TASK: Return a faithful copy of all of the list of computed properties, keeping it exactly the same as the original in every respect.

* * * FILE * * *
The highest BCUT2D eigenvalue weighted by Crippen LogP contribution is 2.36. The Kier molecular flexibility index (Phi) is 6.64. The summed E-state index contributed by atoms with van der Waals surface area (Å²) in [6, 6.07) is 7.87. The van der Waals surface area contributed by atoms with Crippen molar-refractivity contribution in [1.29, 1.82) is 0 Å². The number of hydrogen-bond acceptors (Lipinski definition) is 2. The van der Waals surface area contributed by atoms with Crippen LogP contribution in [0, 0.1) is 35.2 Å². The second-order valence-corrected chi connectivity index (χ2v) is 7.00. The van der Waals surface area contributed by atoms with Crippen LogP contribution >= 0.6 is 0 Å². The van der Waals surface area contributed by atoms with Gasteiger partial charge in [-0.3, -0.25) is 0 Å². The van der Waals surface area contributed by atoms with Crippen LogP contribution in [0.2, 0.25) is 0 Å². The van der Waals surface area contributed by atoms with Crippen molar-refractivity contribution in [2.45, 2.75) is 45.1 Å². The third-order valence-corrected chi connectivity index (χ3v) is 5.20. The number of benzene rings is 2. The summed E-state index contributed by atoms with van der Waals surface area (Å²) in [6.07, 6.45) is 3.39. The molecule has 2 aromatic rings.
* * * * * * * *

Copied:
The highest BCUT2D eigenvalue weighted by Crippen LogP contribution is 2.36. The Kier molecular flexibility index (Phi) is 6.64. The summed E-state index contributed by atoms with van der Waals surface area (Å²) in [6, 6.07) is 7.87. The van der Waals surface area contributed by atoms with Crippen molar-refractivity contribution in [1.29, 1.82) is 0 Å². The number of hydrogen-bond acceptors (Lipinski definition) is 2. The van der Waals surface area contributed by atoms with Crippen LogP contribution in [0, 0.1) is 35.2 Å². The second-order valence-corrected chi connectivity index (χ2v) is 7.00. The van der Waals surface area contributed by atoms with Crippen LogP contribution >= 0.6 is 0 Å². The van der Waals surface area contributed by atoms with Gasteiger partial charge in [-0.3, -0.25) is 0 Å². The van der Waals surface area contributed by atoms with Crippen LogP contribution in [0.2, 0.25) is 0 Å². The van der Waals surface area contributed by atoms with Crippen molar-refractivity contribution in [2.45, 2.75) is 45.1 Å². The third-order valence-corrected chi connectivity index (χ3v) is 5.20. The number of benzene rings is 2. The summed E-state index contributed by atoms with van der Waals surface area (Å²) in [6.07, 6.45) is 3.39. The molecule has 2 aromatic rings.